Tom Sutcliffe brushes up on his Shakespeare

I never saw the film of Shakespeare in Love. But I was invited to a Gala performance of the play which Lee Hall has crafted out of the film script and parted with a modest contribution to the restoration of the Rose Theatre not far from where Shakespeare’s Globe now sits across the Thames from St Paul’s. It’s an eye-catching site, though not in fact historic.

Do we need another fake historic reconstruction? Why are we so grabbed by dubious authenticity? What is it about candle-lit performances at the Sam Wanamaker Playhouse, which was going to be known as the Inigo Jones theatre when first mooted? What about counter-tenors singing operatic roles written for castrati or the alto parts in Bach Passions? Why is Shakespeare never done with the women’s roles

played by boys? I suppose every attempt at reviving ancient practices and reaffirming established truths from the distant past is in fact an exercise in taste, a fashion that may be well rooted or may be newfangled.

At the Prebendal School, Chichester, when I was a 10-year-old choirboy in 1953 we used to read Julius Caesar and Macbeth round the class, and those who weren’t up to it did not get to read much. Mrs Salwey, whose Canon husband had died and who sang contralto rather lushly in the cathedral choir, used to make us greet her at the start of each lesson with ‘Salve, Mrs Salwey’ as we saluted. We did not act Shakespeare, though I remember adoring an Aristophanes comedy put on alfresco in front of the bishop’s palace by theologs studying under Dr John Moorman.

Plodding dialogue

Lee Hall’s play opens with Shakespeare in a pub trying to compose a sonnet starting ‘Shall I… shall I…. Shall I compare thee…’ The idea is comical and absurd – the Bard as a student tourist today – but the tone is set. Based at some remove on Caryl Brahms and S.J. Simon’s very entertaining 1941 novel No Bed for Bacon, the Hollywoodish romanticization of Shakespeare is less irritating than the plodding dialogue which really does seem lame when extracts from Romeo and Juliet are spun out in a supposed command performance. The supporting characters are cardboard. The jokes and games are cheap and vulgar.

But the most annoying aspect of the whole experience is the implication that there was something wrong with Shakespeare’s theatre because it did not use real women. The plot is about a stage-struck privilege beauty called Viola de Lesseps who is desperate to tread the boards and so disguises herself as a boy (Twelfth Night springs to mind, of course). Tom Stoppard’s revision of the story and Lee Hall’s play distil the romance between Will and Viola and introduce a lot more intrigue and flimflam – plus a suitable dose of low-life and backstage ‘reality’. But the Shakespeare presented on stage at the Noel Coward Theatre never seems capable of hiding complex feelings the way the author of the Sonnets does, let alone bringing out such a wealth of wisdom and perception as the author of the plays invariably does.

Different balance

It is partly because Shakespeare is so unknown except in the works he left that people relish the romancing in which Shakespeare in Love affectionately indulges. The balance in the play is different from how the incidents proceed in the novel. One has no sense of a poet of the theatre who improved by adaptation and conversion of already existing material. I imagine Shakespeare did not talk about what he was doing, that he was not romantic but practical, that he was fundamentally cautious and never gave opinions away. He was such a quiet professional, able to reconceive established plays or stories that did not work. Yet Lee Hall’s play following in Stoppard’s footprints turns out a clichéd leading man whose conversations and reactions are basic and tawdry.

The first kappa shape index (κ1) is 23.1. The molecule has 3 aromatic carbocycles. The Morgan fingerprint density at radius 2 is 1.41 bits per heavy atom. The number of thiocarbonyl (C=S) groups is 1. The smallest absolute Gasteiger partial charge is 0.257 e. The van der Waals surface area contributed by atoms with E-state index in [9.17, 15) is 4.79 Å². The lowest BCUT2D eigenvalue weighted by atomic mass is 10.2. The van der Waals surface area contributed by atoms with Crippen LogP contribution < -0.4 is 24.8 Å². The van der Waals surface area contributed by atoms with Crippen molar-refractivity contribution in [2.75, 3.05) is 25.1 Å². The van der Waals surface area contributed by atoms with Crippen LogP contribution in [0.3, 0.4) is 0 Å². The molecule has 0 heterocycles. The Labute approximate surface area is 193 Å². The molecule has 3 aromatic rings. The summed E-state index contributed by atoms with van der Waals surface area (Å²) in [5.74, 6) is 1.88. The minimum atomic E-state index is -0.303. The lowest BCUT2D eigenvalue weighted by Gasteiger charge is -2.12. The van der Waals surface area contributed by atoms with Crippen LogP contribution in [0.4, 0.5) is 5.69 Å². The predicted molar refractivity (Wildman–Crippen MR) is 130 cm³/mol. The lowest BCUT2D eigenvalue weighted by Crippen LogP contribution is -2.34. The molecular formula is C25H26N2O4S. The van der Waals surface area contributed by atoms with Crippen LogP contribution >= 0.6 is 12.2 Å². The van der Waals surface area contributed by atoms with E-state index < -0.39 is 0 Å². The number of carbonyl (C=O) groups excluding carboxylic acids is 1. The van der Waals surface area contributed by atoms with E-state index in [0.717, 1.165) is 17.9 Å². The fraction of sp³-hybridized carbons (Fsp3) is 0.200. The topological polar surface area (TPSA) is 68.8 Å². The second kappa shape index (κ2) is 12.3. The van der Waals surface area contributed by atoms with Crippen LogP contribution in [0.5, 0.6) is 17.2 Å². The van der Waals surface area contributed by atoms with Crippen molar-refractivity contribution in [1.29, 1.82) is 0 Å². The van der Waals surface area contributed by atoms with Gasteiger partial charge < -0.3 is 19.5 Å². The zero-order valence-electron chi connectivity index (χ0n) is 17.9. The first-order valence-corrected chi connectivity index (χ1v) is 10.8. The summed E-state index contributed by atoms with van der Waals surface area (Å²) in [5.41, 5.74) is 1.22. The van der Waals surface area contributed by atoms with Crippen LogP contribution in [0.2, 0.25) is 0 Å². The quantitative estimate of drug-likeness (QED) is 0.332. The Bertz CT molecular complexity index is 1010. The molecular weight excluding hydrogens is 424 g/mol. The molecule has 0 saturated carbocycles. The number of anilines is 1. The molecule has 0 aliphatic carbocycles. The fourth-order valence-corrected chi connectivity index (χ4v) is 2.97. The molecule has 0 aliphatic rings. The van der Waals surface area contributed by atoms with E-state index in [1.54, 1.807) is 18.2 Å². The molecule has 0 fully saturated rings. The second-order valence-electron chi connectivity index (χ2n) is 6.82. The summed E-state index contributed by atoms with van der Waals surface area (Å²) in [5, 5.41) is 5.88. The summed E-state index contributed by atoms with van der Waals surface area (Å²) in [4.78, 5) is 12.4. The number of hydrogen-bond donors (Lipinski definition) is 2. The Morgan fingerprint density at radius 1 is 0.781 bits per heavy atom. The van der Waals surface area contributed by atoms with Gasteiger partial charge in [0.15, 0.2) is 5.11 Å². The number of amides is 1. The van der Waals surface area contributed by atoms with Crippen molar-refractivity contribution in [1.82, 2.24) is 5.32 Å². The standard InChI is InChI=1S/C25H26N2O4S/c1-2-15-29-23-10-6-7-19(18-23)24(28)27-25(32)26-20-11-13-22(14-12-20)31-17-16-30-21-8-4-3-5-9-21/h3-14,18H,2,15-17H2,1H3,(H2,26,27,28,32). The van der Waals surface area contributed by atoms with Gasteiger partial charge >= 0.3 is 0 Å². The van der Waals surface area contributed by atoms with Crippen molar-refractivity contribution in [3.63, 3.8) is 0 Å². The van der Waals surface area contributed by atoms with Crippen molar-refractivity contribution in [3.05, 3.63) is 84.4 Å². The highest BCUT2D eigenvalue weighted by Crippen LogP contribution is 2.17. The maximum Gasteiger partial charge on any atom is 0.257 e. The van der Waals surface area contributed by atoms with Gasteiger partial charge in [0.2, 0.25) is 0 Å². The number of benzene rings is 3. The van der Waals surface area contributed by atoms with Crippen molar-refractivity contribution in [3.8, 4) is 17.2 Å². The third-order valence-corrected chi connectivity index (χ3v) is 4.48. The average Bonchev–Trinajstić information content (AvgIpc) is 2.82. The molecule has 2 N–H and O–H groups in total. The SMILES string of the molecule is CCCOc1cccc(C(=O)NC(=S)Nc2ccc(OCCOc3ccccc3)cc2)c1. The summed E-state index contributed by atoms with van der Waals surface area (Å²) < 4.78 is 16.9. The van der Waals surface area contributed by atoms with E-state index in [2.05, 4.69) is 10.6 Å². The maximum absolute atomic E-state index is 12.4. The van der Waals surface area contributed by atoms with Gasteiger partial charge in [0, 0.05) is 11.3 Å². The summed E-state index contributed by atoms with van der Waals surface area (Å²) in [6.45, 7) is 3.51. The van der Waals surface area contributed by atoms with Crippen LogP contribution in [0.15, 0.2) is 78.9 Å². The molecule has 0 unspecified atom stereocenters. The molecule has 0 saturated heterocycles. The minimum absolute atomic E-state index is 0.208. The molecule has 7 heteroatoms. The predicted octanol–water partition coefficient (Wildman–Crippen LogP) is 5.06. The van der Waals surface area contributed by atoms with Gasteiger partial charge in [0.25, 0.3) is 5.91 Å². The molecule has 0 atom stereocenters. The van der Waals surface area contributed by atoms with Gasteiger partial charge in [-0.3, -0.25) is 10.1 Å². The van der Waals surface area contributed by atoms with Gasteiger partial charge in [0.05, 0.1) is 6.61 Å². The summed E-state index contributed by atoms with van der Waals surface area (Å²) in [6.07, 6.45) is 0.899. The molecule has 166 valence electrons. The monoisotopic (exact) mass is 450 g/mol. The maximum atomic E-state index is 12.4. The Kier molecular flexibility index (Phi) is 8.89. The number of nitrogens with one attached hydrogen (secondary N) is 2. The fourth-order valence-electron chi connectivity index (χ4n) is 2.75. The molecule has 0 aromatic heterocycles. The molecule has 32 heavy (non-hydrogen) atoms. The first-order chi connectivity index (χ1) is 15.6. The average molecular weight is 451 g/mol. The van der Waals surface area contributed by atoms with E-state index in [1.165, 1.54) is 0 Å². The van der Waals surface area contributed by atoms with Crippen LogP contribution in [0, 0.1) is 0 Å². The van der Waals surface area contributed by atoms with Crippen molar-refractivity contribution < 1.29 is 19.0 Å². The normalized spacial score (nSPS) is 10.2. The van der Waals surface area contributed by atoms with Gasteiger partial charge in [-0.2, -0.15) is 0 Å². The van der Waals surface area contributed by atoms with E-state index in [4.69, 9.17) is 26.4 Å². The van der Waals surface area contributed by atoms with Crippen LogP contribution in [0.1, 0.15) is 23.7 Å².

Flimsy stuff

How could a distinguished set-up like Cheek by Jowl take to such flimsy stuff without feeling ashamed for the sheer crass commercialization of it all? Top price tickets are £57.50, and the cheapest seats are £15. But as the show went on I did succumb to the charm of some of the actors, and the energy and ‘just might have been’ quality of the romance. In live theatre there is always the physical reality that sometimes can make one forgive material that is only workmanlike. Lucy Briggs-Owen as the would-be thespian Viola has done a lot with the RSC. I find I saw her at the Belgrade, Coventry in Horvath’s Don Juan Comes Home from the War, a good production that got no public. With Tom Bateman as Will there’s no doubt about the star quality of the performing, even if what happens and is said is pretty low grade. How could I resist Anna Carteret’s spikey Queen Elizabeth or David Oakes’s Marlowe?

There are 28 actors on stage including musicians. I wish the music and the singing had been better. You would never know Shakespeare’s was also a great era of original extraordinary English music. But this is commercial theatre. The play is there because tourists need entertainment. I thought as I emerged from the theatre (which used to be called the Albery and before that the New Theatre) how wonderful it would be to have a private company of that size able to tackle all sorts of great plays, works that really matter and need fine acting. I thought of other evenings in that theatre – of plays that matter and stir deeply. There really do need to be ensembles as the mainstay of our English theatres up and down the country which can create memorable productions of great works and play them in repertory.

If Germany can do it why can’t we?